As I See It: Betrayal
May 15, 2006 Victor Rozek
Corporations find it hard to think of China as being populated by actual human beings. China is not viewed as a nation, or a people, or even a system of governance. Through corporate eyes, China is, first and foremost, an enormous market that is therefore populated by needs. Being a supplier of “needs” is problematic to the degree that it focuses on the object of the need and ignores the humanity of the needy. When commerce abandons conscience, market share trumps social impact, profits take precedence over scruples, then rules are bent and statutes are circumvented. The more repressive and unpredictable the regime, the greater the fear of losing access to the market and the higher the urgency to protect it by ingratiating yourself to the authorities.
Ingratiation, however, demands capitulation. But surrendering to the dictates of the dictators is a practice that frequently proves fatal for those who stand against the regime. Which brings us to Google, Microsoft, Yahoo, Sun Microsystems, Cisco Systems, and other leading IT corporations which, in the name of protecting their access to the giant Chinese market, are implementing Chinese censorship demands thereby sending China’s best and bravest to prison, likely to be tortured, and possibly to be killed.
As a deterrent against unwanted intrusion, the Great Wall of China has been replaced by the Great Cyberwall. Constructed and maintained largely by American companies, the Cyberwall is designed to keep unwanted ideas from spreading. It is the most obscene of ironies that as we wage war in the name of democracy, a Chinese blogger who dares to type the word “democracy” can be identified by American-made software and reported to the Chinese government.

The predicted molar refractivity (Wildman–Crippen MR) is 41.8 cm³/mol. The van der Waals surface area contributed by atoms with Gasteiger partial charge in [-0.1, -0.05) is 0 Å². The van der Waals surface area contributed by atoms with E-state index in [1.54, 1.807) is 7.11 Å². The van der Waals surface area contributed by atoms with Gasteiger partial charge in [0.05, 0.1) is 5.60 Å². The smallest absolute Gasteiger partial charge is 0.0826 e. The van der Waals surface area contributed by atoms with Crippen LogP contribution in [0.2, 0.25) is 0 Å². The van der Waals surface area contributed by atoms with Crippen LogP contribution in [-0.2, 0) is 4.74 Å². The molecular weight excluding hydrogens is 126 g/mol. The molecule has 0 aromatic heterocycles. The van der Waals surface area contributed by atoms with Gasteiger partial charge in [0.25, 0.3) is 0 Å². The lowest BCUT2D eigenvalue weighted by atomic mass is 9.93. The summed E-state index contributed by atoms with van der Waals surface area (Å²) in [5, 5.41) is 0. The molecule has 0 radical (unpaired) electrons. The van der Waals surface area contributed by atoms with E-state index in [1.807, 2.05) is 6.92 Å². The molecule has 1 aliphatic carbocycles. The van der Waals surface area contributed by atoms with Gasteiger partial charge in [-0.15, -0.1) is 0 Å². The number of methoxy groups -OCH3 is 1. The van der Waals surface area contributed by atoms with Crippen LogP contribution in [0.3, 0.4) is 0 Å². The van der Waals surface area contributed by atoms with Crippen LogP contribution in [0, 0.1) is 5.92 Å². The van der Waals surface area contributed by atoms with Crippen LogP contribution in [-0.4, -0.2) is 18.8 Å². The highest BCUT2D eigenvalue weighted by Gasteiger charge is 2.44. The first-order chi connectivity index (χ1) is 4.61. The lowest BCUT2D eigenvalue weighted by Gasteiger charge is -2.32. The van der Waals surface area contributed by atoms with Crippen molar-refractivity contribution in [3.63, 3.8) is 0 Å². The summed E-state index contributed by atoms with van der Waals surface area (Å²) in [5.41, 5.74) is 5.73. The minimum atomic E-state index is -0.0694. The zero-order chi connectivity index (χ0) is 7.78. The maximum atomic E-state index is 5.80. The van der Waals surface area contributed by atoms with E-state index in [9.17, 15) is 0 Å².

And what traitorous deeds are these “running-dog-imperialist-lackeys” guilty of committing? Nothing more subversive than using words like “freedom” or “demonstration” or “human rights” or, God forbid, “Taiwan independence” in their e-mails and blogs. Lin Hai, a Shanghai computer scientist, was perhaps the first victim of Chinese censorship on the Internet. He spent 18 months in a Chinese prison for distributing forbidden e-mail addresses to an online dissident magazine.
He wasn’t the last. In 2002, there were 33 people detained or imprisoned for unapproved Internet use. And the numbers are rising. The government has since shut down thousands of Internet cafes for failing to install surveillance software, and is demanding the equivalent of loyalty oaths from foreign software providers committing them to play by Chinese rules, which include censoring and tattling. Appallingly, everyone signed on.